In Germany, the patentee who wins his case in first instance has a strong weapon in his hands. His first instance judgment is immediately enforceable upon provision of security. The patentee can provide a bank guarantee and may then, with the means of administrative fines and/or detention, stop the defendant from using the patented invention and force defendant to render accounts– long before and regardless of whether the judgment becomes res judicata at all. Such provisional enforcement is permitted at a procedural stage where it is still uncertain whether or not the judgment will be upheld in second or third instance, or whether or not the patent will survive a nullity action.
Should the first instance judgment be overruled later on, German law provides a dam-age claim for the defendant. He shall be compensated for his losses suffered due to the enforcement actions and due to actions taken to avert an imminent enforcement (sec 717 para 2 German Code of Civil Procedure). How does this rule apply in practice?
According to the German Supreme Court, there must have been at least some “pres-sure of enforcement” to avoid defendants claiming compensation for unsolicited com-pliance with a judgment. Such “pressure of enforcement” is assumed once the bank guarantee has been provided, because the provision of security is a prerequisite for the enforcement (BGH WRP 1996, 207).
Does this interpretation adequately reflect the interests of parties in a patent case? Consider the following: a bank security can be provided within a few hours, whereas it can take months to change or replace a complex production process. As a consequence, a defendant against whom a first instance judgment was rendered must automatically feel a significant “pressure of enforcement”, as long as the patentee does not expressly exclude provisional enforcement. A responsible defendant would immediately have to start investing in alternative technology, regardless of whether or not the bank guar-antee has been provided.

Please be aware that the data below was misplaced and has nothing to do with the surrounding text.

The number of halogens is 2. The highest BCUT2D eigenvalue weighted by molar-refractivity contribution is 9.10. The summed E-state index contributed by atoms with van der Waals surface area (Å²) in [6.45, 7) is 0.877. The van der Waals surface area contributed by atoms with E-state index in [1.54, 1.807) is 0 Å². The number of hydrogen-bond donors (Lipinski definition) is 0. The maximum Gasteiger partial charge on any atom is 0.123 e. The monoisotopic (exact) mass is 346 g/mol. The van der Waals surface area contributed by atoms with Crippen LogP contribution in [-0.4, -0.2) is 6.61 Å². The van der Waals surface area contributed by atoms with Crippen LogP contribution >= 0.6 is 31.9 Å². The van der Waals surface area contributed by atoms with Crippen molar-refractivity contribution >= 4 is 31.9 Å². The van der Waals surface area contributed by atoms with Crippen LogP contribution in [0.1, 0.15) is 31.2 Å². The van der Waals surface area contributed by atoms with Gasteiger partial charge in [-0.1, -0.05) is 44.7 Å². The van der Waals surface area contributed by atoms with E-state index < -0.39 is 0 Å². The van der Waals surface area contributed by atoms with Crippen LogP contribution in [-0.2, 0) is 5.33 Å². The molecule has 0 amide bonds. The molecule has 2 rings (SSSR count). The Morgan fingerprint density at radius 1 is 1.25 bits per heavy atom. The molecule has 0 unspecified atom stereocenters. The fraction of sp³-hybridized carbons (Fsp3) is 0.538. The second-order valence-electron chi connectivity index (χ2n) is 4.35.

Most recently, the German Supreme Court was concerned with this question (BGH, judgment of 16 Dec 2010, docket no. Xa ZR 66/10 – “steroid loaded grains”). The Court did not apply different considerations on patent cases and ruled as follows: there had been no “pressure of enforcement” before provision of security, even though the pat-entee had communicated an ability to provide the bank security on short notice should the parties not come to a settlement. Hence, no compensation could be claimed for actions to avert enforcement until that point. After provision of the security, however, there had been “pressure of enforcement”, even though the patentee had declared an intention to enforce the cease and desist tenor only upon separate notification, and only if the parties would not come to a settlement within two weeks. Hence, damages could be claimed for actions to avert enforcement after the date of provision of secu-rity.
In the end, it seems that the patentee, quite free from worries, can use a first instance judgment as a fearsome threat in settlement negotiations by announcing that he is able to provide security on short notice and that he would provisionally enforce the judgment, should the parties not settle according to his terms and conditions. As long as plaintiff does not provide security, the defendant’s tiger remains toothless: the de-fendant will not be able to claim damages for developing a design-around solution.
rospatt osten pross – Intellectual Property Rechtsanwälte